Shy’s Burgers Is a Different Kind of NYC Burger Pop-Up
Shyan Zakeri throws burger parties. As the co-founder of the Shy’s Burgers pop-up — which launched last year after Zakeri and his friend Alexander David began selling burgers that they lowered to friends in a bucket from a Williamsburg balcony — Zakeri has cooked at Maria Hernandez Park in Bushwick; a house party in Southampton; Flynn McGarry’s Gem wine bar; and the Dimes Square sushi spot Time. (Zakeri estimates he’s cooked close to 10,000 burgers in the 17 months since he started Shy’s.) But on a recent rainy Sunday morning, he tried something different: Shy’s Bazaar, where cash, Venmo, and other federally recognized forms of currency would not be accepted. Instead, people could trade their belongings for Zakeri’s smash burgers. “I just thought it was funny,” he says. “I get these ideas and kind of go with them.”
So a little before noon, a line had formed outside Cactus Store on Essex Street. One guy brought a faded but complete set of 1985 baseball cards; some girls with bedazzled teeth had an old issue of Playboy and a portable car-battery starter. Everyone showed their possessions to two appraisers (Nico Geyer and Ben Elias, Zakeri’s friends), who weighed the objects’ merits and calculated how many burgers they could offer in return. Almost nothing got rejected, although the favorite item of the day was a palm-size ceramic cheeseburger.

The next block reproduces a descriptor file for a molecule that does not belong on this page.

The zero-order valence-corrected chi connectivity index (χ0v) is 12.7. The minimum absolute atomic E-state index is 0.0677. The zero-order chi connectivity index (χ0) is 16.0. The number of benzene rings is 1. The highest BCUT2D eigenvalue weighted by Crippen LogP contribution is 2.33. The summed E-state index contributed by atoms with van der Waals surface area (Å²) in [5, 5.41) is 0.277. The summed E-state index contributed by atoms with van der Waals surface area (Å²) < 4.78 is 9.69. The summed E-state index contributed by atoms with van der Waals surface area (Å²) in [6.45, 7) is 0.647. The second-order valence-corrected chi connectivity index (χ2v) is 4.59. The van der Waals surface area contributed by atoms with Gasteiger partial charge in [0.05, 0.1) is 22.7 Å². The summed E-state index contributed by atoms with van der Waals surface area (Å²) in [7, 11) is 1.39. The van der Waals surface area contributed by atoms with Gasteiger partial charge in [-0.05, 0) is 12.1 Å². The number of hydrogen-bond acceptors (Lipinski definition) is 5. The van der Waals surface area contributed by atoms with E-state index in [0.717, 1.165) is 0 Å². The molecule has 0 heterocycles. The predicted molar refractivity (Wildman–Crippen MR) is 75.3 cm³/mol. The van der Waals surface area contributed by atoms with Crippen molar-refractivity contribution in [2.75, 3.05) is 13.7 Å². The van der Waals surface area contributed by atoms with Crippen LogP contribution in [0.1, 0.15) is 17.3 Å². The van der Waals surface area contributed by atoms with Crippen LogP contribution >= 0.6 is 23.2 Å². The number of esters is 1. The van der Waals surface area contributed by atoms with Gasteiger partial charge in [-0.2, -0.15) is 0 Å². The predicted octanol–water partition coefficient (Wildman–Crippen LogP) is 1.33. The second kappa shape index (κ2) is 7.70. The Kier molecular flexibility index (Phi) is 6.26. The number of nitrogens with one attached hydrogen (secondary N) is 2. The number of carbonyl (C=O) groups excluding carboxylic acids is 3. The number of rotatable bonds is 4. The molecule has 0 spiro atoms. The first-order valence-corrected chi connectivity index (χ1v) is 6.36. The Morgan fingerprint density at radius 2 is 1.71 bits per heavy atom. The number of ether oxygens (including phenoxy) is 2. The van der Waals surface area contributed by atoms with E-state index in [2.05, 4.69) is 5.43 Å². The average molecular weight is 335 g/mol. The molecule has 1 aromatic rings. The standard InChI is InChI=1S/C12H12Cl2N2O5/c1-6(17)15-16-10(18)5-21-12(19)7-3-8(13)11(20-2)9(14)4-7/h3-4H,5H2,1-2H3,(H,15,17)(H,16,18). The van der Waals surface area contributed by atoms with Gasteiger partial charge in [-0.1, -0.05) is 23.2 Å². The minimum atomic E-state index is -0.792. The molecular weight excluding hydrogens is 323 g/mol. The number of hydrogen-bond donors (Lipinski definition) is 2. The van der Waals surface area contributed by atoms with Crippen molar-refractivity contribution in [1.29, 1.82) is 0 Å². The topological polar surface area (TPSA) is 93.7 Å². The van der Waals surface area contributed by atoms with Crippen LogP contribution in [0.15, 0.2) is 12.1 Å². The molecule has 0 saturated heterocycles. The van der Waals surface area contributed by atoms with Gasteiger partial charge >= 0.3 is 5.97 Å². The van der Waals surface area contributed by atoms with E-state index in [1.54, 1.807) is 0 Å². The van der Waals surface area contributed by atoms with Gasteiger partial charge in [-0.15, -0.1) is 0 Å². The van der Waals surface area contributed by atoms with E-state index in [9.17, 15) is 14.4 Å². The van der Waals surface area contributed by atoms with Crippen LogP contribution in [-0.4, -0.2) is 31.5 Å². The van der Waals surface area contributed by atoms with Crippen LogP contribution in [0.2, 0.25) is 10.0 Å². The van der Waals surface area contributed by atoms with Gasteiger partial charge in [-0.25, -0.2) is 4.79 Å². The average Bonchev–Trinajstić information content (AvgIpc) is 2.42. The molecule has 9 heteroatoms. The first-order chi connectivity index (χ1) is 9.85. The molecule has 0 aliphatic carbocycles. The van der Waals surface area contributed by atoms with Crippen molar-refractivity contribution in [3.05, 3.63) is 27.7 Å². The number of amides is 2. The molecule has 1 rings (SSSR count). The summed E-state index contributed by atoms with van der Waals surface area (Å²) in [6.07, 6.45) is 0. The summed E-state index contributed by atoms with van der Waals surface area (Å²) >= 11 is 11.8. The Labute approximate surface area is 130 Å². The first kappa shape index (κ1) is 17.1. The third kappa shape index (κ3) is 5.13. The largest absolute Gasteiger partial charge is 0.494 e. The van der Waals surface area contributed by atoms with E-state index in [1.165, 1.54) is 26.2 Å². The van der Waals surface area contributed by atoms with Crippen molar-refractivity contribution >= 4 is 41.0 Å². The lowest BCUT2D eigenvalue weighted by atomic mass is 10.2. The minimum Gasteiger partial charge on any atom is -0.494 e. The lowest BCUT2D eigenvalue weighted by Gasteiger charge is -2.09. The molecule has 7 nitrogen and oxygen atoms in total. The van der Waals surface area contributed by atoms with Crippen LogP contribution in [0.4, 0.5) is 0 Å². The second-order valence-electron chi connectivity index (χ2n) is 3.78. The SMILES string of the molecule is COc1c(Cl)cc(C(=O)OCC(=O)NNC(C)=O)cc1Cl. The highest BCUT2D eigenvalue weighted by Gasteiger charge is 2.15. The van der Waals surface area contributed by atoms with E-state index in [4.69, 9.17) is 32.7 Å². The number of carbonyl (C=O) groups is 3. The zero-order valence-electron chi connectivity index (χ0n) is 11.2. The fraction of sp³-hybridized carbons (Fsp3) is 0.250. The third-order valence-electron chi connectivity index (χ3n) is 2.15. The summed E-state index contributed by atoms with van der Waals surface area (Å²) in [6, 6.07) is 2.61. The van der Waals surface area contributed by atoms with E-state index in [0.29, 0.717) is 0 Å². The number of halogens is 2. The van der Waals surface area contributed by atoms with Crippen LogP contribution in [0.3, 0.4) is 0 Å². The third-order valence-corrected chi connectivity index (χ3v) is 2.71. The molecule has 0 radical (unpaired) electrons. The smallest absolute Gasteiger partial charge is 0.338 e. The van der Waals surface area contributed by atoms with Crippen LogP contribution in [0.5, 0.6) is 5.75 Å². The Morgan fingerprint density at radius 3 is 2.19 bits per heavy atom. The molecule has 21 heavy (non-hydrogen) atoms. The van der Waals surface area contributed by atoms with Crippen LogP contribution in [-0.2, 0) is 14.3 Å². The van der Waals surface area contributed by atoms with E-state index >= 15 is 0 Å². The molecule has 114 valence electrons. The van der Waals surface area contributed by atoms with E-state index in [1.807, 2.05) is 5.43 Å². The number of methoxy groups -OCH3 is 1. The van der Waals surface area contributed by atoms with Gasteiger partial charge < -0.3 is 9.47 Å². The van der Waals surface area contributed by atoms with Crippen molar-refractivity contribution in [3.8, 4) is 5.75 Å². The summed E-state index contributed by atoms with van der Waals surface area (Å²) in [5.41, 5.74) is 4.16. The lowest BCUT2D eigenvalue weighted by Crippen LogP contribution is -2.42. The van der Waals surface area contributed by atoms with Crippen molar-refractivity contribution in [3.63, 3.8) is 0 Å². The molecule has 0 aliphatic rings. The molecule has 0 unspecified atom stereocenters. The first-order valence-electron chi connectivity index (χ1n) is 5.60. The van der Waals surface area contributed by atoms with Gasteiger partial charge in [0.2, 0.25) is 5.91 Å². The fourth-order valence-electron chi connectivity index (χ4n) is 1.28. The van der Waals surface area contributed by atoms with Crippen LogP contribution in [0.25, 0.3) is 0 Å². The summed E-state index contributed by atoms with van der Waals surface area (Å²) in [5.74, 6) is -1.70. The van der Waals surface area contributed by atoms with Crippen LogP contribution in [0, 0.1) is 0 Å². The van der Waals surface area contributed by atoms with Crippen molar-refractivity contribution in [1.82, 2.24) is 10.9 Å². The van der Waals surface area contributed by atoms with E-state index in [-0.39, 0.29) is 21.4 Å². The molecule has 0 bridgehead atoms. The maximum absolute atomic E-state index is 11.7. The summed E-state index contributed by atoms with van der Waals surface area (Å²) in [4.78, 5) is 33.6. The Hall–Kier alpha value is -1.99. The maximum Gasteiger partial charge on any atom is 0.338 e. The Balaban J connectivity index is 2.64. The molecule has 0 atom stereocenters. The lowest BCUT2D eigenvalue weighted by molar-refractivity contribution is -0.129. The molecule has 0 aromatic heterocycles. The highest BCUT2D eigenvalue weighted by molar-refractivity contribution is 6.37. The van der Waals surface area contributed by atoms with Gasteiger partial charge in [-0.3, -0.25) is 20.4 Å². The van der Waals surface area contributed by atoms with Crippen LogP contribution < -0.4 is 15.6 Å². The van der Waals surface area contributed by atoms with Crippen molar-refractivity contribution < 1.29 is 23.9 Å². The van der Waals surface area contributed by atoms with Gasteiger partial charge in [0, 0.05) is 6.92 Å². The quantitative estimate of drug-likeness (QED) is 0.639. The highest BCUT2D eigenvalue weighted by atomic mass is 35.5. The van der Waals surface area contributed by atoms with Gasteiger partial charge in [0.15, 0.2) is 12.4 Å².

From the start, Shy’s Burgers has borne little resemblance to the comparatively straightforward pop-ups (Ha’s Đặc Biệt, Apollo Bagels) that have drawn big crowds around the city. It’s always felt more like an ad hoc cookout with friends, but its ongoing success is at least partly due to the fact that, as one regular explains, Zakeri “just happens to make a really good burger.”
He uses only grass-fed patties, but Zakeri didn’t want to re-create New York’s “beef-forward” burgers. Rather, he looked to diners like the Apple Pan and fast-food joints in L.A., where he grew up. At most events, the menu is the same: A No. 1 is modeled after an In-N-Out burger. A No. 2 is McDonald’s. “When I think of burgers, I think of texture and this interplay between salt and fat and acidity,” says Zakeri, who consumed books by J. Kenji López-Alt, Samin Nosrat, and hamburger authority George Motz during his earliest cooking days. “It’s a balanced food in a way.”
Zakeri, who is 25, says Shy’s transitioned from pandemic novelty to full-fledged business last fall. David moved back to L.A., making Zakeri the sole operator. He also picked up an old Range Rover for errands like buying more potato rolls from Costco and meat from Foster Sundry. “Until then,” he says, “we’d never put in additional money, only what we’d made from burgers.” (The Range Rover has since died a couple times, and Zakeri plans to replace it with a Ford.)
There’s enough momentum now that he is considering opening a brick-and-mortar. Until then, Shy’s remains a roving operation for a dedicated group of fans who learn about upcoming events as they’re posted to Instagram. “I don’t really see Shy’s Burgers as analogous to a lot of pop-ups that work in restaurant spaces because we don’t have seats,” Zakeri says. “We just have a line, there’s no bouncer, and anyone can come — I see it more as an open-invite house party.”